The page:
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Posted by Willy Franzen on February 24, 2008. Positions below updated every five minutes.
|Children's Education Volunteer Internships (Family Garden) (Volunteer Services)||New York, NY|
|Photography/Post-Production Volunteer Intern (Volunteer Services)||New York, NY|
|Temp Serv Labor||Ithaca, NY|
|Human Resources Coordinator (Human Resources)||New York, NY|
|Financial Systems Manager (Finance and Planning)||New York, NY|
|Manager of the Everett Children's Adventure Garden (Children's Education)||New York, NY|
|Associate ED Medical Director||Staten Island, NY|
|Accounting Volunteer Intern (Volunteer Services)||New York, NY|
|Botanical Garden Attendant Guard (Security)||New York, NY|
|Telephone Operator (Administration)||New York, NY|
Most kids beg their parents to take them to the zoo. Animals are exciting. They move. They eat. They make sounds. They smell bad. Plants have none of those appeal factors. Plants don’t move, they grow. They absorb their nutrients. They’re soundless. And they smell good (most of them anyways). To most kids that spells B-O-R-I-N-G. The zoo is an 86-minute comedy movie, while a botanical garden is 142 minutes of Academy Award winning cinematic genius. It might take a little growing up to appreciate plants for all they’re worth, but when you really start to observe plants, it’s hard not to start to enjoy their “personality.” Maybe that wasn’t the best way to start off today’s post, since there’s a good chance that those of our readers who will actually want these jobs have loved flora since they were old enough to crawl around their parents’ garden.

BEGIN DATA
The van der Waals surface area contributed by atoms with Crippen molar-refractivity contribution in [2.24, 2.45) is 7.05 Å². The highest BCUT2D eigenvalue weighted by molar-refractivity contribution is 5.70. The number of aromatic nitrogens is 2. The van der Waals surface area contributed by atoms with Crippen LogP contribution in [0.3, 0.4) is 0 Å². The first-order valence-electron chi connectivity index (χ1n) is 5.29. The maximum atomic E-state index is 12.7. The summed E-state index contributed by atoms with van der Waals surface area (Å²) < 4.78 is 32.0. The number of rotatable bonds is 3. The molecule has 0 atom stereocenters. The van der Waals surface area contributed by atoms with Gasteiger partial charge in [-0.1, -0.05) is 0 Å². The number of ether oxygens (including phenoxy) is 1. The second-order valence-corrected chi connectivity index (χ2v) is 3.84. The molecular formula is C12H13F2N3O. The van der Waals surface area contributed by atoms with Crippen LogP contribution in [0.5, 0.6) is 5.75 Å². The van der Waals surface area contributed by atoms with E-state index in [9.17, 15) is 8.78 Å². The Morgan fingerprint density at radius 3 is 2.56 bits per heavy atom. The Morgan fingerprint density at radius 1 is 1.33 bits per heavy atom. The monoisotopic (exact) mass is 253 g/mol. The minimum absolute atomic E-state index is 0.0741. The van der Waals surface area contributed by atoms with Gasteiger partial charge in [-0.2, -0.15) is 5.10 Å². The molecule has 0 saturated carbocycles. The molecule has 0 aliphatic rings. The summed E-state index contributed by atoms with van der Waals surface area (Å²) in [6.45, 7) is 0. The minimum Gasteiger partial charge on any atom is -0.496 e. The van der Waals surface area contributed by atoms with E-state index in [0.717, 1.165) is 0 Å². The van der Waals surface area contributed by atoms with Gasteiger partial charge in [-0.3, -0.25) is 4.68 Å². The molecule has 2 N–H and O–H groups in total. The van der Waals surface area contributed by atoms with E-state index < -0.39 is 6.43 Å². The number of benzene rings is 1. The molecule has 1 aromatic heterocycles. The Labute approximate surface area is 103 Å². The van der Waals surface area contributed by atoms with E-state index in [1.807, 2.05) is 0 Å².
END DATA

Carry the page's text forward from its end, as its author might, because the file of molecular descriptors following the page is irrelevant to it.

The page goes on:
Hopefully the plant lovers have stuck with us, because the New York Botanical Garden is a non-profit with some great entry-level jobs. We’re not going to go into too much detail – you can do the research yourself, but we have identified three positions (Graphic Designer, Group Tours Assistant, Laboratory Technician) as extremely well suited for a new college grad. You can apply through their HR contact form which allows you to attach your resume.
The New York Botanical Garden’s website is great if you’re a potential visitor, but it’s a little lacking if you’re looking for deeper information about the organization itself. Their employment listings are hidden away in a menu that we nearly overlooked, and their job descriptions are contained in weird scroll boxes that make them pretty hard to read. Still, these are great jobs for anyone who is interested in botany or who just wants to be around flowers all day (if you love flowers, but aren’t looking for non-profit work, try ProFlowers).
Note: On April 27th we revisited entry-level jobs at New York Botanical Garden.
Links to Help You Begin Your Research
The New York Botanical Garden has amazing internships, so take a look at those if you’ve still got a few semesters before you graduate.
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